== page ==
I take this contrast to indicate that M-Merger of D0 with a structurally adjacent head is a generalized rule in Inuktitut (though not in Kalaallisut), regardless of the exact syntactic environment. In the clausal left periphery, D0 undergoes M-Merger with AgrO0, as shown in section 5.1; in the nominal domain, we see this operation apply in APCs, (21b).
Having established the structure of independent pronouns in Inuktitut, let us now turn to how they interact with clitic doubling. The Inuit languages are generally pro-drop, with the features of the unpronounced pronoun being recoverable from the verbal agreement morphology. However, although Inuktitut allows ERG and ABS subject pronouns to cooccur with subject φ-agreement, (22a–b), ABS object pronouns are forbidden from cooccurring with object clitics. The examples in (22c) are therefore grammatical only if the overt pronoun is suppressed. Though there was some interspeaker variation in the acceptability of (22a–b) (with many speakers finding these examples slightly redundant, though otherwise fine), all speakers consulted judged examples like (22c) as completely ungrammatical. Furthermore, the consultant’s comment in (22c) clearly suggests that the ungrammaticality is due to the cooccurrence of the ABS object pronoun and the object-referencing morpheme.25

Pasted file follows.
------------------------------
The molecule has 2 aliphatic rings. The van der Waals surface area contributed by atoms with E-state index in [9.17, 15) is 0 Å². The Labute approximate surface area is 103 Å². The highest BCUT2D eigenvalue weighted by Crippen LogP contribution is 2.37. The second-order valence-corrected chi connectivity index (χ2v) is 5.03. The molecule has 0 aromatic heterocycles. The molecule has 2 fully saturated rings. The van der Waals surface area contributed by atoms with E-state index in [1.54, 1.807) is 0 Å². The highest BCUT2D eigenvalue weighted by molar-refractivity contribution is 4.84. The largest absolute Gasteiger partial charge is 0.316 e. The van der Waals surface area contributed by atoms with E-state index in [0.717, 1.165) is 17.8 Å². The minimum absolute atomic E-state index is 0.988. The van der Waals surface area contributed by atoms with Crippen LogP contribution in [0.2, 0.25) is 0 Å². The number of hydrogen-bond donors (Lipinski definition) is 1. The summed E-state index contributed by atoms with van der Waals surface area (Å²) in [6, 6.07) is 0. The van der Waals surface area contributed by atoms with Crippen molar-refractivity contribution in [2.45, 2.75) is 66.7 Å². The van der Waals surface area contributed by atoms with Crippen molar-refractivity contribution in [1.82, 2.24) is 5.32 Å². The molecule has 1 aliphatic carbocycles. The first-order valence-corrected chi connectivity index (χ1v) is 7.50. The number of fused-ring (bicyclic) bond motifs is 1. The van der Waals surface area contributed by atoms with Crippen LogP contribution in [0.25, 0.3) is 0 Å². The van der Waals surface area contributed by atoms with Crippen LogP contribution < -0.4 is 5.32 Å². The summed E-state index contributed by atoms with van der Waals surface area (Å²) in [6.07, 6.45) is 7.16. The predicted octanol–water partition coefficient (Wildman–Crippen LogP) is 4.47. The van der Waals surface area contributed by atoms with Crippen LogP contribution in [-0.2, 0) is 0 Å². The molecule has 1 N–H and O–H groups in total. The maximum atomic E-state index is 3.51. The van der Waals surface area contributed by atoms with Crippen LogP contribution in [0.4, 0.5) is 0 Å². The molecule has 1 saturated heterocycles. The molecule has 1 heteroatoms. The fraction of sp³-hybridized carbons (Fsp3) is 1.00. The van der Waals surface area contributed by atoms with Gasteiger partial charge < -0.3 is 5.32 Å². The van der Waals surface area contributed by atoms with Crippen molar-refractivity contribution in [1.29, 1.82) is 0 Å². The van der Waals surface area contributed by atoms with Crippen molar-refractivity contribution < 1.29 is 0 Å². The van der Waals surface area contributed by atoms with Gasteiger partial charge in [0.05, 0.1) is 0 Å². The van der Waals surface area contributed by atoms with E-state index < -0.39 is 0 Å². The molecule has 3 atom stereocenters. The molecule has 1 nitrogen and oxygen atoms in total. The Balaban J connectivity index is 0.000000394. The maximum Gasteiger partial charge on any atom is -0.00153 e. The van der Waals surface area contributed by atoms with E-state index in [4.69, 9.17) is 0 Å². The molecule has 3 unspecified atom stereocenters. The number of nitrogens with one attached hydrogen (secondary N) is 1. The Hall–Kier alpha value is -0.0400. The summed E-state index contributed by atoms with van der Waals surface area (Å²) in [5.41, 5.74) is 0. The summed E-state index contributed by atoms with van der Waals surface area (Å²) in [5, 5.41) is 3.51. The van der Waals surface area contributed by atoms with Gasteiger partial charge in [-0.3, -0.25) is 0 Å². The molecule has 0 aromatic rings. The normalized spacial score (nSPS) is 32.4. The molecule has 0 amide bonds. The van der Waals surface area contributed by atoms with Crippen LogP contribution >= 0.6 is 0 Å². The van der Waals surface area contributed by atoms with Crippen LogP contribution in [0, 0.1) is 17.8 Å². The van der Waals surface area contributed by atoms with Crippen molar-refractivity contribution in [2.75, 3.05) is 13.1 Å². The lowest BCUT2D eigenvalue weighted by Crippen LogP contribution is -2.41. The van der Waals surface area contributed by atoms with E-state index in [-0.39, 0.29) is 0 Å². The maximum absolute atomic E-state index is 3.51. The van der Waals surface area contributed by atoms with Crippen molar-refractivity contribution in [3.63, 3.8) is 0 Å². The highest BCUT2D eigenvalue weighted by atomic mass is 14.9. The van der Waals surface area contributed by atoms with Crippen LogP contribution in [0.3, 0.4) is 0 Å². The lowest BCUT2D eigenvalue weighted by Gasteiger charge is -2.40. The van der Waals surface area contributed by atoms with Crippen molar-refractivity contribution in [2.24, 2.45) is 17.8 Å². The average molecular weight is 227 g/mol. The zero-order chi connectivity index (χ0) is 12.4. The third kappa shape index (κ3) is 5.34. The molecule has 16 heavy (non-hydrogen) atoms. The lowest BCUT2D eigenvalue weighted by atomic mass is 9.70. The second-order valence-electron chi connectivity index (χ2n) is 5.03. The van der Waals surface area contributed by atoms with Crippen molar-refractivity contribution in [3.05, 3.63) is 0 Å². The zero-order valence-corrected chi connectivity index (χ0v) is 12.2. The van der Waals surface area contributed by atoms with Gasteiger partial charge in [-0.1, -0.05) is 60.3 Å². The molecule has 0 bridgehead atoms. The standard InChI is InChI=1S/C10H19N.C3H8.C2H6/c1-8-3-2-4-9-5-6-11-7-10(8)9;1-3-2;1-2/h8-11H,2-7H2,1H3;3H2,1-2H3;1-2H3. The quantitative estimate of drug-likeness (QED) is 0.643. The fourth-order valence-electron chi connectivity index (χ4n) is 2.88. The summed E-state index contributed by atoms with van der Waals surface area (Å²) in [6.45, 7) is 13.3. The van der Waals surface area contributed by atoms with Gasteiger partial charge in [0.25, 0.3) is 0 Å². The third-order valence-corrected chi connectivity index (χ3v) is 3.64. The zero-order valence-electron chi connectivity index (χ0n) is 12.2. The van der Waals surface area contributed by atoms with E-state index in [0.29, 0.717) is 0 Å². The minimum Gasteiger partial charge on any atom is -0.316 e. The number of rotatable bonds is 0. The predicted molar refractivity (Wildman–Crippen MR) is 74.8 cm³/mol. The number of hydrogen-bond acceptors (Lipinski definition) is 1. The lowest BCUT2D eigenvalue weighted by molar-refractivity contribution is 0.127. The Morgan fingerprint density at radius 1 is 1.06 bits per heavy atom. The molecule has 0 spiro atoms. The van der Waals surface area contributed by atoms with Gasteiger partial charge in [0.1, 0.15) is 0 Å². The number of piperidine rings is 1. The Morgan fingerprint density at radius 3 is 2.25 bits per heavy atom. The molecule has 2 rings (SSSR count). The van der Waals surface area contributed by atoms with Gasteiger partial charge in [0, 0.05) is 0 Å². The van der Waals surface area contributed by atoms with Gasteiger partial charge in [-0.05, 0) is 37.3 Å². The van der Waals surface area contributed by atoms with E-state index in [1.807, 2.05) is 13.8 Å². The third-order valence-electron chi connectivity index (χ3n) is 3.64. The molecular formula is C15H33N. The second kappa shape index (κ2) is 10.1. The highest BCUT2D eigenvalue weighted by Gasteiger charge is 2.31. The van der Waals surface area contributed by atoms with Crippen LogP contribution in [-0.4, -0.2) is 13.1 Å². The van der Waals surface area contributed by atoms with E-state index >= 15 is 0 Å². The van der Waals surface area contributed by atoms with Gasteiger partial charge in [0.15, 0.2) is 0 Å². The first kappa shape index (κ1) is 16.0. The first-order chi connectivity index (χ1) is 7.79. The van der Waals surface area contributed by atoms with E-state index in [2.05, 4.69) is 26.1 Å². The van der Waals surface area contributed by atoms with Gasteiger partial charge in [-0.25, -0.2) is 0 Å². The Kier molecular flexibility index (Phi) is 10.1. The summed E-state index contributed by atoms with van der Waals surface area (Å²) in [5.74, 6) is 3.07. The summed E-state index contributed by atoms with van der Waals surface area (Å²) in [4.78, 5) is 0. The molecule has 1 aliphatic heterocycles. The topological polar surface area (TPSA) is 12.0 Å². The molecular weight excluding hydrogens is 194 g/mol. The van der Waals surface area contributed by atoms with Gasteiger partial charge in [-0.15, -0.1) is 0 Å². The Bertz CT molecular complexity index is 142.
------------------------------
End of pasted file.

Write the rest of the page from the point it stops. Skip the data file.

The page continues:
Since Kalaallisut is hypothesized to lack pronominal clitics altogether, we predict that independent pronouns may cooccur with verbal agreement in all positions, including ABS object position. Naturally occurring data from Berge 1997 show that this is borne out.
I propose that the asymmetry instantiated in (22) follows from the idea that the pronominal clitic (a D0) and its associate (also a D0 in this context) are identical members of a movement chain, established in section 5.1. Following Landau (2006), the pronunciation of movement chains is constrained by an economy condition that normally triggers deletion of all but one copy. Moreover, the choice of which copy to pronounce is subject to various considerations applying at PF. Together, these derive the cooccurrence restriction in Inuktitut: the higher copy is obligatorily pronounced because it undergoes M-Merger with Agro0; deleting it would violate the Stray Affix Filter (Lasnik 1995). The lower copy is instead deleted to satisfy the aforementioned economy condition. In contrast, clitic doubling permits the D0 and DP to cooccur because they are syntactically distinct.
Of course, object clitics often do cooccur with pronouns crosslinguistically. However, the pronouns in these cases are often emphasized or are otherwise understood as information-structurally salient. This is also true for Inuktitut, in which contrastively focusing an ABS object pronoun (boxed) obviates the cooccurrence restriction.
According to Landau (2006), this is because the economy condition mentioned above may be overridden by other conditions. In (24), this may be attributed to intonational requirements imposed on focus-marked elements. In (25), we further see that pronouncing an ABS object pronoun in its base position is also possible, if it itself undergoes M-Merger with the head of an adjacent element—for example, an adjective, (25a), or a nominal complement in an APC as previously discussed, (25b).
For concreteness, these patterns are schematized in (26).